NASA announced on Monday that the U.S. astronaut Scott Kelly will host one last orbital news conference before returning home. Kelly is currently the American astronaut with the longest stay in space.
Next month, he will finish his year-long visit to the International Space Station. NASA announced that a news conference will be hosted to discuss the zero-gravity mission before Kelly hits the ground.
The event will be broadcast live on NASA’s TV channel at 12:05 p.m. EST on Feb. 25. The conference is slated to last 30 minutes, so the questions of media representatives should be brief.
Media representatives can interview Kelly from Kennedy Space Center in Florida, the Johnson Space Center in Texas, or directly by phone. On March 1, the NASA astronaut will return home after having spent 340 consecutive days on board the ISS.
NASA said that journalists who want to ask Kelly some questions from the Johnson Space Center or by phone should first be accredited. For this purpose, they need to call the center’s newsroom no later than 9 a.m. on the day of the interview. Reporters from foreign media outlets can no longer be accredited.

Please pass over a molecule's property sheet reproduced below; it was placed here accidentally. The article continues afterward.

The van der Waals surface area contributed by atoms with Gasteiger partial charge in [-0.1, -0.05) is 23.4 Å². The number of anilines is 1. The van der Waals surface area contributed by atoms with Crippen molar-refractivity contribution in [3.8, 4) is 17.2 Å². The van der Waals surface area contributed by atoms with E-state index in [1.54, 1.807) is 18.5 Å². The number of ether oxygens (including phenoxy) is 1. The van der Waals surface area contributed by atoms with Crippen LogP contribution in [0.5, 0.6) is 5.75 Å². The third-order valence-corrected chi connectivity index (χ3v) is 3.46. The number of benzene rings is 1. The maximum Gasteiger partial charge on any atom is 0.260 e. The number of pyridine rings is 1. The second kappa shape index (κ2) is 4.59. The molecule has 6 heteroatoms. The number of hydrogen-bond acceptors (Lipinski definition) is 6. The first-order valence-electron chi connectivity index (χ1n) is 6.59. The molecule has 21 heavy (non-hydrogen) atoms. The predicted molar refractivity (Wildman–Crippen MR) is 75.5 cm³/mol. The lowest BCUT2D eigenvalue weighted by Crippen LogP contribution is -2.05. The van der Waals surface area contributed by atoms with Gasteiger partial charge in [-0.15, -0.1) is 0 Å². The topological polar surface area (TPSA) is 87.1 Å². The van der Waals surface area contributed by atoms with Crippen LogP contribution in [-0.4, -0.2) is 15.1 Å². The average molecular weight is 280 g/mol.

Journalists who plan to attend the news conference from the Kennedy Space Center need to acquire their credentials before 2 a.m. on Feb. 24. Journalists also need two legal forms that can be used for identification. At least one form needs to have a photo such as an driver’s license. For more questions you should call 321-867-6598.
Kelly started his year-long mission on March 27, 2015 when he was ferried to the ISS along with a Russian astronaut from the Baikonur Cosmodrome in Kazakhstan. Next week, he will return in Kazakhstan with his fellow astronauts Mikhail Kornienko and Sergey Volkov after the first two men have spent a year in space. Kelly will be back in the U.S. on March 2.
On March 1, Kelly will be the NASA astronaut with the most cumulative days in space (520 days). During his record stay on the ISS, Kelly has taken part in a series of studies designed to analyze how the human body reacts to prolonged exposure to microgravity, radiation, and stress caused by the prolonged spaceflight.
NASA and the Russian space agency Roscosmos will use the data gathered during studies for their future deep space exploration missions. NASA is already working on its Journey to Mars mission, which plans to put humans on the Red Planet the next years.
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